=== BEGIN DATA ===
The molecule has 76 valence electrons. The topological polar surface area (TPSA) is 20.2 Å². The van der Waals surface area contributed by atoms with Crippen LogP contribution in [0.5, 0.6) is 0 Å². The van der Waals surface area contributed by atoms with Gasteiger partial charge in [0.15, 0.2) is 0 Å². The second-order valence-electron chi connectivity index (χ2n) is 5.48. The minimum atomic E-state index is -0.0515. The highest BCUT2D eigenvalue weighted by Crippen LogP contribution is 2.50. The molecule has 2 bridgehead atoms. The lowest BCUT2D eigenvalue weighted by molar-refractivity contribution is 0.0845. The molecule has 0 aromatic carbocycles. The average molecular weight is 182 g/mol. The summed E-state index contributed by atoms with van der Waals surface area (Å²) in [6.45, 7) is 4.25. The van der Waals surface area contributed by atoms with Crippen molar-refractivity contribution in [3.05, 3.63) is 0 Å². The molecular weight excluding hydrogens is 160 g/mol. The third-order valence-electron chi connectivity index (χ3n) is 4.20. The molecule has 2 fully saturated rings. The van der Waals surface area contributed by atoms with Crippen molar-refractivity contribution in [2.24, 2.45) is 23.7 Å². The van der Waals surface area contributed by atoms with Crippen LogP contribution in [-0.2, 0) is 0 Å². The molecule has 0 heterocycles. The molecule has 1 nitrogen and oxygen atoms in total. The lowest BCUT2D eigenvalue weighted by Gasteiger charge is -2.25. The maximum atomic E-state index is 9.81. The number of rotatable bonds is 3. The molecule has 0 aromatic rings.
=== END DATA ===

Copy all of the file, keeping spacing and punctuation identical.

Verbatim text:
The molecule has 76 valence electrons. The topological polar surface area (TPSA) is 20.2 Å². The van der Waals surface area contributed by atoms with Crippen LogP contribution in [0.5, 0.6) is 0 Å². The van der Waals surface area contributed by atoms with Gasteiger partial charge in [0.15, 0.2) is 0 Å². The second-order valence-electron chi connectivity index (χ2n) is 5.48. The minimum atomic E-state index is -0.0515. The highest BCUT2D eigenvalue weighted by Crippen LogP contribution is 2.50. The molecule has 2 bridgehead atoms. The lowest BCUT2D eigenvalue weighted by molar-refractivity contribution is 0.0845. The molecule has 0 aromatic carbocycles. The average molecular weight is 182 g/mol. The summed E-state index contributed by atoms with van der Waals surface area (Å²) in [6.45, 7) is 4.25. The van der Waals surface area contributed by atoms with Crippen molar-refractivity contribution in [3.05, 3.63) is 0 Å². The molecular weight excluding hydrogens is 160 g/mol. The third-order valence-electron chi connectivity index (χ3n) is 4.20. The molecule has 2 fully saturated rings. The van der Waals surface area contributed by atoms with Crippen molar-refractivity contribution in [2.24, 2.45) is 23.7 Å². The van der Waals surface area contributed by atoms with Crippen LogP contribution in [-0.2, 0) is 0 Å². The molecule has 0 heterocycles. The molecule has 1 nitrogen and oxygen atoms in total. The lowest BCUT2D eigenvalue weighted by Gasteiger charge is -2.25. The maximum atomic E-state index is 9.81. The number of rotatable bonds is 3. The molecule has 0 aromatic rings.